Note: this is part three of a three-part series on comma use. Be sure to check out these posts as well:
My last two blog posts on commas were all about the official rules of where you do or do not place a comma. But not all comma rules are written in stone; this time, let’s take a look at the situations in which comma use is entirely up to you.
1. Before the last item in a series. When you’re listing three or more items, you can choose whether or not to use a comma before the final item in the series:
Red, white, and blue or red, white and blue
Word nerds often have very passionate opinions about this comma, which is called the serial comma or Oxford comma. For example, you can buy this t-shirt—
—even though Thomas Jefferson did not use a serial comma when he wrote about “Life, Liberty and the pursuit of Happiness”:
People who use the AP Stylebook argue that the serial comma is not necessary because the and signals that the last item of the series is coming up. People who follow The Chicago Manual of Style or the MLA Style Manual say that it is necessary, pointing out that omitting the final comma can result in comical misreading:
And then non-serial-comma-users will point out that the sentence could easily be rearranged so it doesn’t imply that Washington and Lincoln were rhinoceri. The argument goes on forever.
As I always say about matters of style, the most important thing is consistency. Either always use an Oxford comma or never use one.
2. After a brief introductory word or phrase. If you have just a word or a few words introducing your sentence, you can choose whether or not to use a comma before the rest of the sentence.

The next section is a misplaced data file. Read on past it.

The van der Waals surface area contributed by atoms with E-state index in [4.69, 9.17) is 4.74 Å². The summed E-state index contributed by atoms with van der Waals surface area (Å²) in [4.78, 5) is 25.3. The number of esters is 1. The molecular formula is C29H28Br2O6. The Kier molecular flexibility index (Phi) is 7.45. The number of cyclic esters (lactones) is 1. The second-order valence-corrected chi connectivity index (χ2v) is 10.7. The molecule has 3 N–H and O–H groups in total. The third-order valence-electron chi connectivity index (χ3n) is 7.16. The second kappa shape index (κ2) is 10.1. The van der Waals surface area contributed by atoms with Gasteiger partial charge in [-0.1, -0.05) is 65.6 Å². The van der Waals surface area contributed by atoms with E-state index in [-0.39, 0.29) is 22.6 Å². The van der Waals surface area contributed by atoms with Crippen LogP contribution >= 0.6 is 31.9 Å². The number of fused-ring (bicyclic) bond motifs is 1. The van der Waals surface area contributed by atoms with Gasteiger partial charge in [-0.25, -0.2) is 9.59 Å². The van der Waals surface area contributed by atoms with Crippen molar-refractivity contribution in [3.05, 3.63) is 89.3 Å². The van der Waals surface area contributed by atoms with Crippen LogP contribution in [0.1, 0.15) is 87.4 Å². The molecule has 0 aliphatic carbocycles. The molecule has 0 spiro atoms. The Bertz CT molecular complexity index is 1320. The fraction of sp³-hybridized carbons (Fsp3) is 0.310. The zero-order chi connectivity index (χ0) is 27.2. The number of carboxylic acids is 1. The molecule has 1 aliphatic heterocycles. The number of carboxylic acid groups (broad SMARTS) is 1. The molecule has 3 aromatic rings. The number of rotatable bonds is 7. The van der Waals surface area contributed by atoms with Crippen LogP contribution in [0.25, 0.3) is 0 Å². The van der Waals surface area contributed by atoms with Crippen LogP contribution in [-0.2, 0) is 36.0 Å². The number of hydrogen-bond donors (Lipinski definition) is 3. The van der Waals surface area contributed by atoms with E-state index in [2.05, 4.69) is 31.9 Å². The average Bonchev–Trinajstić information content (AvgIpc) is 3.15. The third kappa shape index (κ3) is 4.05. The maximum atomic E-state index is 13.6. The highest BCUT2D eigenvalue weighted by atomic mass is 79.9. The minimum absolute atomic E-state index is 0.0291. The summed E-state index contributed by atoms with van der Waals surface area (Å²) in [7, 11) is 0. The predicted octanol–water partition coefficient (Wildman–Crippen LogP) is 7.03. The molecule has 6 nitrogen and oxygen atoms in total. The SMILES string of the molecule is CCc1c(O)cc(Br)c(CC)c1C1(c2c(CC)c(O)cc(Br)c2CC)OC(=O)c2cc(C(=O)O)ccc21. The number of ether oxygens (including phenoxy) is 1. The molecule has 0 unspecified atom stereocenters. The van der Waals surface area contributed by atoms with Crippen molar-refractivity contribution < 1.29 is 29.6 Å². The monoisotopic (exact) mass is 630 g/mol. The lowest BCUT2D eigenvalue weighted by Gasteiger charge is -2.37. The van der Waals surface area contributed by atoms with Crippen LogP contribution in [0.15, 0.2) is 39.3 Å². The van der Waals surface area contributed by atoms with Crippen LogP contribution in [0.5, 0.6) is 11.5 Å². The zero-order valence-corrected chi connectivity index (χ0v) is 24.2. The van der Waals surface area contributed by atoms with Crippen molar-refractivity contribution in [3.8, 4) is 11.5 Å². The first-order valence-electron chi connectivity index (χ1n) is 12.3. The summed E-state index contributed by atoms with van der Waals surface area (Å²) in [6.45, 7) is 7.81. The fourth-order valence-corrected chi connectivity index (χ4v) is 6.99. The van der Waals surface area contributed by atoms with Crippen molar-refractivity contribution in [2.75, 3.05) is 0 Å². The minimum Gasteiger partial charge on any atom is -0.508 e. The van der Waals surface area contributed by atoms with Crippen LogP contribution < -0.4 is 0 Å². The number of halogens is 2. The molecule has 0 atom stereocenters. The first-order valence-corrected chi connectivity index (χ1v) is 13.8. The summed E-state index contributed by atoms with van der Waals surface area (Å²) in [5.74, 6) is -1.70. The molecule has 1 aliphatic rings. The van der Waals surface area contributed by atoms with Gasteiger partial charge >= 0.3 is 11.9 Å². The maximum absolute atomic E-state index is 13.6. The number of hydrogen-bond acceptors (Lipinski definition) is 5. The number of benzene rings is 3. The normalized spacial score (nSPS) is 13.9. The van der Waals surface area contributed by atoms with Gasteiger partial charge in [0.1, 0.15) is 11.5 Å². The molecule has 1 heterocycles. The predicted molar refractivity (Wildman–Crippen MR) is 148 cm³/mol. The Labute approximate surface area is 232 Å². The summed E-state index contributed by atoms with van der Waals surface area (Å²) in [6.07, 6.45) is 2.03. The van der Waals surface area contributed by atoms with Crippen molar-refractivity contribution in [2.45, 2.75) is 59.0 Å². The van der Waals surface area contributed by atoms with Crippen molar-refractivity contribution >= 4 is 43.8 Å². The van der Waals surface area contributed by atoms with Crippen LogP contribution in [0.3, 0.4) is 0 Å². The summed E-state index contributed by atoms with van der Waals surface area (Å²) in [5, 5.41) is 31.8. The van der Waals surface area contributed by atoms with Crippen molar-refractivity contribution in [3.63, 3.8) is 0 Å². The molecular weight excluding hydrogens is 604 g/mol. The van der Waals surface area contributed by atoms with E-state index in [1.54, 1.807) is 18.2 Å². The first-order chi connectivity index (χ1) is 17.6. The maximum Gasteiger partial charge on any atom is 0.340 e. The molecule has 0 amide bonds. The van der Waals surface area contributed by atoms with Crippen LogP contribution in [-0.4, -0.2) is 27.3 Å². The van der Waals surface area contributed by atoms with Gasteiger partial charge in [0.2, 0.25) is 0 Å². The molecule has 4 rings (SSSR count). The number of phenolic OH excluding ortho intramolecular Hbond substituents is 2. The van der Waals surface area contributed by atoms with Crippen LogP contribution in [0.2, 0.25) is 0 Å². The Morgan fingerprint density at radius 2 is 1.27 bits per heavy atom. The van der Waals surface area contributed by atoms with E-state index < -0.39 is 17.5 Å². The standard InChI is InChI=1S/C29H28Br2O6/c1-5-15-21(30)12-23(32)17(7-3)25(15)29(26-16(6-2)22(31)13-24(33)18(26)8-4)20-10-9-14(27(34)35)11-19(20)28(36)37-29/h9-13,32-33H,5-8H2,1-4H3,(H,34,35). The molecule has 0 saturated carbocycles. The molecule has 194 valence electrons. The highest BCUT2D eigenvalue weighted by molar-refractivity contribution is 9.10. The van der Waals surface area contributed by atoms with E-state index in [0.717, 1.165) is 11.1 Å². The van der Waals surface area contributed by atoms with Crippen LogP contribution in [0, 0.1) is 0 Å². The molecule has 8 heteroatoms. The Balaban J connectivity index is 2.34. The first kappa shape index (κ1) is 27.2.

On a whim, we decided to spend the weekend in Vegas.
In retrospect, it would have been easier to take a taxi.
Later, we’ll look back on this and laugh.
On a whim we decided to spend the weekend in Vegas.
In retrospect it would have been easier to take a taxi.
Later we’ll look back on this and laugh.
You get to decide when you want to use a comma with short introductory phrases. But if you are going to leave out the comma, make sure that doing so won’t cause misreading.
X Before eating the family always said grace.
✓ Before eating, the family always said grace.
With a longer introductory phrase, you should always use a comma to prevent confusion.
Come to think of it, I’m not sure that I ever have seen a baby squirrel.
And on top of everything else, I came down with the flu.
There’s no real consensus about the exact number of words an introductory phrase needs to have before it requires a comma; most websites recommend somewhere between three and five, but none of the major style guides addresses it directly. I always use a comma after four words, but I picked that number arbitrarily. You can set your own rule.
3. With the word too. When using too to mean in addition, you can just put it in the sentence, or you can set it off with a comma (or a pair of commas if it’s mid-sentence).
I, too, wish summer could last forever.
“I’ll get you, my pretty, and your little dog, too.”
I too wish summer could last forever.
“I’ll get you, my pretty, and your little dog too.”
Using a comma with too creates a pause around the word, giving it more emphasis. Read your sentence aloud, and if you naturally pause at too, add a comma (or commas). If it flows as part of the sentence, leave it be.
I hope this series on comma use has helped clarify when you should or should not use a comma, and when you can choose for yourself. If you have any questions about commas, please send me an email; as these posts prove, I’m always happy to talk about comma use.